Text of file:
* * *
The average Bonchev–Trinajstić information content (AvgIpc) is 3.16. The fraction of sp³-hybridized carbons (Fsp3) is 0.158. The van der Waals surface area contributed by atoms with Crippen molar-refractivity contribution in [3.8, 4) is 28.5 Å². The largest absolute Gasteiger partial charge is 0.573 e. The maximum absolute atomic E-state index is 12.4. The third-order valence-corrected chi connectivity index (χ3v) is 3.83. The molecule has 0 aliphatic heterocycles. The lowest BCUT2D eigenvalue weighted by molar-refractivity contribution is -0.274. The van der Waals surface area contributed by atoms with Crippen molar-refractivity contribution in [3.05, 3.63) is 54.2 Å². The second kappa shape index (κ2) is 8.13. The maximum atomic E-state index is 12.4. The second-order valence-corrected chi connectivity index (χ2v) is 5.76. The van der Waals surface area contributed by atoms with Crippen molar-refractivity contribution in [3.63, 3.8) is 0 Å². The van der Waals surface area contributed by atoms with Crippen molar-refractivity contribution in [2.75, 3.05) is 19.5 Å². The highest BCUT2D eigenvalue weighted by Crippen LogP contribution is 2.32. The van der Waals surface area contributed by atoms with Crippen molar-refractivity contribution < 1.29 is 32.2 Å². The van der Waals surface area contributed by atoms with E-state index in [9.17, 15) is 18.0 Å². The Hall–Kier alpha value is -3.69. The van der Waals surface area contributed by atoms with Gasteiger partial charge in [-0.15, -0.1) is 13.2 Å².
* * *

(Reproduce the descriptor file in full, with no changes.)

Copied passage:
The average Bonchev–Trinajstić information content (AvgIpc) is 3.16. The fraction of sp³-hybridized carbons (Fsp3) is 0.158. The van der Waals surface area contributed by atoms with Crippen molar-refractivity contribution in [3.8, 4) is 28.5 Å². The largest absolute Gasteiger partial charge is 0.573 e. The maximum absolute atomic E-state index is 12.4. The third-order valence-corrected chi connectivity index (χ3v) is 3.83. The molecule has 0 aliphatic heterocycles. The lowest BCUT2D eigenvalue weighted by molar-refractivity contribution is -0.274. The van der Waals surface area contributed by atoms with Crippen molar-refractivity contribution in [3.05, 3.63) is 54.2 Å². The second kappa shape index (κ2) is 8.13. The maximum atomic E-state index is 12.4. The second-order valence-corrected chi connectivity index (χ2v) is 5.76. The van der Waals surface area contributed by atoms with Crippen molar-refractivity contribution in [3.63, 3.8) is 0 Å². The van der Waals surface area contributed by atoms with Crippen molar-refractivity contribution in [2.75, 3.05) is 19.5 Å². The highest BCUT2D eigenvalue weighted by Crippen LogP contribution is 2.32. The van der Waals surface area contributed by atoms with Crippen molar-refractivity contribution < 1.29 is 32.2 Å². The van der Waals surface area contributed by atoms with E-state index in [9.17, 15) is 18.0 Å². The Hall–Kier alpha value is -3.69. The van der Waals surface area contributed by atoms with Gasteiger partial charge in [-0.15, -0.1) is 13.2 Å².